at least treated like Jews? Call
Hitler, get 'your gas chambers,
and firing squads, and let's re-
habilitate them. Let's correct

acknowledgement in determining
release. And, the condition of a
prisoner's emotions is only con-
sidered when his desperation gets
out of hand. Every prisoner lives
with the fear which consumed
them, so his acts of defiance and
usurpation of control over his
own being musttberdown-played
so it does not catch on or jeo-
pardize careers or lead to other
kinds of protest.
A prisoner has almost all of his
identity snatched from him. He
is alone in a crowded ghetto
berefit of community and con-
cern. He has no control over his
daily routine. The act of protest,
violence, does reclaim some of
this . . . but at the expense of
life. Prison life . . . Most men
will endure and wait, they will

"We are deprived
of our sexual
identity . ..
IN ADDITION to the daily degra-
dation we are also literally
stripped of ourrsexual identity.
This is one of the most inherent
rights endowed t4 man ,and for
a system to forcefully and method-
ically deprive an individual of this
right is not only a crime against
the individual but against society
in general. We will, one day, re-
turn to our respective communities
in an attempt to remold our shat-
tered lives and it is these com-
munities which will suffer as a re-
sult of the hatred, apprehension
and sexual frustration instilled in
us by arbitrary, capricious and
discriminatory administrators.
The prison administration con-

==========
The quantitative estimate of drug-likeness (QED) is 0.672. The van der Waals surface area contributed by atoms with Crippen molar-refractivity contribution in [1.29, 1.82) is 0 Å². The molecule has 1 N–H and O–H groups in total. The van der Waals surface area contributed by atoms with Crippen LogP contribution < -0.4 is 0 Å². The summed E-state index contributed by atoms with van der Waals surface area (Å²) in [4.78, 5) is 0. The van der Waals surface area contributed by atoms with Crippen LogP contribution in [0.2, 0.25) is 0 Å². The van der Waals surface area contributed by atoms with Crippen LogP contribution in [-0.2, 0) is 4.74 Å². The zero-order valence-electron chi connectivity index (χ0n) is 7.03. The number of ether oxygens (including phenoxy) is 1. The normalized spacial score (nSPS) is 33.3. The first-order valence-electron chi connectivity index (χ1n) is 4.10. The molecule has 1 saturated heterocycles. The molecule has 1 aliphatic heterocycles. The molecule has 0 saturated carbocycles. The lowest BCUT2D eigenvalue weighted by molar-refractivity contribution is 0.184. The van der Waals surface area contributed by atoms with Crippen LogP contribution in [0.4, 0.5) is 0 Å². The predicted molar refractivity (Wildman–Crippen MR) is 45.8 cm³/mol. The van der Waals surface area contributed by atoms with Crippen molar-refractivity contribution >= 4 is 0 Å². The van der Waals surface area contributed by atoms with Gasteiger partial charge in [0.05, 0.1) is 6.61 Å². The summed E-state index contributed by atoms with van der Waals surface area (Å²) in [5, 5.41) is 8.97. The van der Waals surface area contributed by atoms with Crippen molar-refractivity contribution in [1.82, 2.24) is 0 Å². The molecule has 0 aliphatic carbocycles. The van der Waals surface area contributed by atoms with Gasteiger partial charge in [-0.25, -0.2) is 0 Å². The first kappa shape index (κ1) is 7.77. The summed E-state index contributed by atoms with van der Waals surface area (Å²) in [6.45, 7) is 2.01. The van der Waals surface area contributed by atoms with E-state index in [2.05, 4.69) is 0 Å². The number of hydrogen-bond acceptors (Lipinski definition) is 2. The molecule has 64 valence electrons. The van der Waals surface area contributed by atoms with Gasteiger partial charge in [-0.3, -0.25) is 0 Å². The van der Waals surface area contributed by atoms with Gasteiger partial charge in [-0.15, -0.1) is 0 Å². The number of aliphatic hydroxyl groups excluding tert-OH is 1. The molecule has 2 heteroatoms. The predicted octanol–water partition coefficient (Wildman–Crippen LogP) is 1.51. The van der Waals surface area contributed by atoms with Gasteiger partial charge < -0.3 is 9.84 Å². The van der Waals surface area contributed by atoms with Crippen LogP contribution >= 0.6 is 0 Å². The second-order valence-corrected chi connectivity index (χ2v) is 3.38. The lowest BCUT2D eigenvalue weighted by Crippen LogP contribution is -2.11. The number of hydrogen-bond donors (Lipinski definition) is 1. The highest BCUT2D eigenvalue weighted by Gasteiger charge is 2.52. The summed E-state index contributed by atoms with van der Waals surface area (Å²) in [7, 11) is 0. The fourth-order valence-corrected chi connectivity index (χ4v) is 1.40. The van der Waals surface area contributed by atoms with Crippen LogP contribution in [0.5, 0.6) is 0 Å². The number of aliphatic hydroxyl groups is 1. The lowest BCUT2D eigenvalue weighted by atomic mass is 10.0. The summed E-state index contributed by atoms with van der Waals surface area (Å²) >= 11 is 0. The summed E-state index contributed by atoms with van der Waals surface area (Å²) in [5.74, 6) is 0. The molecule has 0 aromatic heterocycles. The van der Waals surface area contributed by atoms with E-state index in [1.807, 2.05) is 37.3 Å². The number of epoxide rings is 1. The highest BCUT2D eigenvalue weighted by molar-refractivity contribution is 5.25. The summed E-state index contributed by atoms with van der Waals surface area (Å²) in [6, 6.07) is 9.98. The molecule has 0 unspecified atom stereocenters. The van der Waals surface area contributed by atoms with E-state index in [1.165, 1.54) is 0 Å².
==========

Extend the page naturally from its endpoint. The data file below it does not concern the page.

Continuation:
stantly reiterates the theme that
conjugal visits, furloughs and ear-
ly releases are being considered.
They, however, have failed to im-
plement any meaningful policies
by which an inmate can attempt to
hold his family together until his
release. It would appear that the
faulty policies presently in effect
coerce the inmates' family to sever
all ties during his immurement.
The courts have ruled that a loss
of consortium (or a loss of sexual
service of one's spouse) can be
successfully tried in civil suits.
The courts refer to it as "pain and
suffering" caused by the inability
to carry on a natural and tension-
relieving marital act due to the
injury of one's spouse in marriage.
This can take on a broader mean-
ing. If the courts have ruled that
consortium is a violation of a pri-
vate law, then why must thousands
of men and women housed in the
Ohio penal system be deprived of
this natural and tension-relieving
marital act?
The average grade level of all
inmates is 8.0. Should an inmate be
condemned for not containing him-
self sexually? Should he be expect-
ed to practice sublimation and to
transmute the forces that drive his
desires to more socially acceptable
channels? The less fortunate in-
mates are indirectly forced to par-
ticipate in homosexuality and bes-
tiality arising from the fact that
he is totally unaware of the func-
tioning of his sexuality and how
to cope with it.
I, personally, have been deprived
of the mate of my choice for such
a painfully long time that when I
view a picture of a woman, other
than to admire her aesthetically,
my entire being screams out just
to touch her. It seems as though
the vibrations turn me inside out
and I find myself stripped bare. I